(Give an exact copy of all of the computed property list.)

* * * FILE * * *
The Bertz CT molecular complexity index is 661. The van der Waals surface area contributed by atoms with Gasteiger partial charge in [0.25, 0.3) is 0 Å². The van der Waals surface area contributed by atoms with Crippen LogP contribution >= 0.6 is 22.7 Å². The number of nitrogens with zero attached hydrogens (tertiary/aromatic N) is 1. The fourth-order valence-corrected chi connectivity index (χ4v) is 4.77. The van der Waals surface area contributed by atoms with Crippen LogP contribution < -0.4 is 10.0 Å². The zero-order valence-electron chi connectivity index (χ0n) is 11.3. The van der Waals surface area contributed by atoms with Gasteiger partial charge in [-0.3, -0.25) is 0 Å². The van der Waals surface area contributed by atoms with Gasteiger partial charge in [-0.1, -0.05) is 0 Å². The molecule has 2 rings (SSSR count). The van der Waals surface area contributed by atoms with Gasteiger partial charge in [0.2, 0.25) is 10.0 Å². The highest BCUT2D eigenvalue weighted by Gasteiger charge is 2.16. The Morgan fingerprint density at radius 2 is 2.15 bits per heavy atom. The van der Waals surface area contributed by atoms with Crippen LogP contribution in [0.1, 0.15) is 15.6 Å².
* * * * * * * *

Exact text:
The Bertz CT molecular complexity index is 661. The van der Waals surface area contributed by atoms with Gasteiger partial charge in [0.25, 0.3) is 0 Å². The van der Waals surface area contributed by atoms with Crippen LogP contribution >= 0.6 is 22.7 Å². The number of nitrogens with zero attached hydrogens (tertiary/aromatic N) is 1. The fourth-order valence-corrected chi connectivity index (χ4v) is 4.77. The van der Waals surface area contributed by atoms with Crippen LogP contribution < -0.4 is 10.0 Å². The zero-order valence-electron chi connectivity index (χ0n) is 11.3. The van der Waals surface area contributed by atoms with Gasteiger partial charge in [-0.3, -0.25) is 0 Å². The van der Waals surface area contributed by atoms with Gasteiger partial charge in [-0.1, -0.05) is 0 Å². The molecule has 2 rings (SSSR count). The van der Waals surface area contributed by atoms with Gasteiger partial charge in [0.2, 0.25) is 10.0 Å². The highest BCUT2D eigenvalue weighted by Gasteiger charge is 2.16. The Morgan fingerprint density at radius 2 is 2.15 bits per heavy atom. The van der Waals surface area contributed by atoms with Crippen LogP contribution in [0.1, 0.15) is 15.6 Å².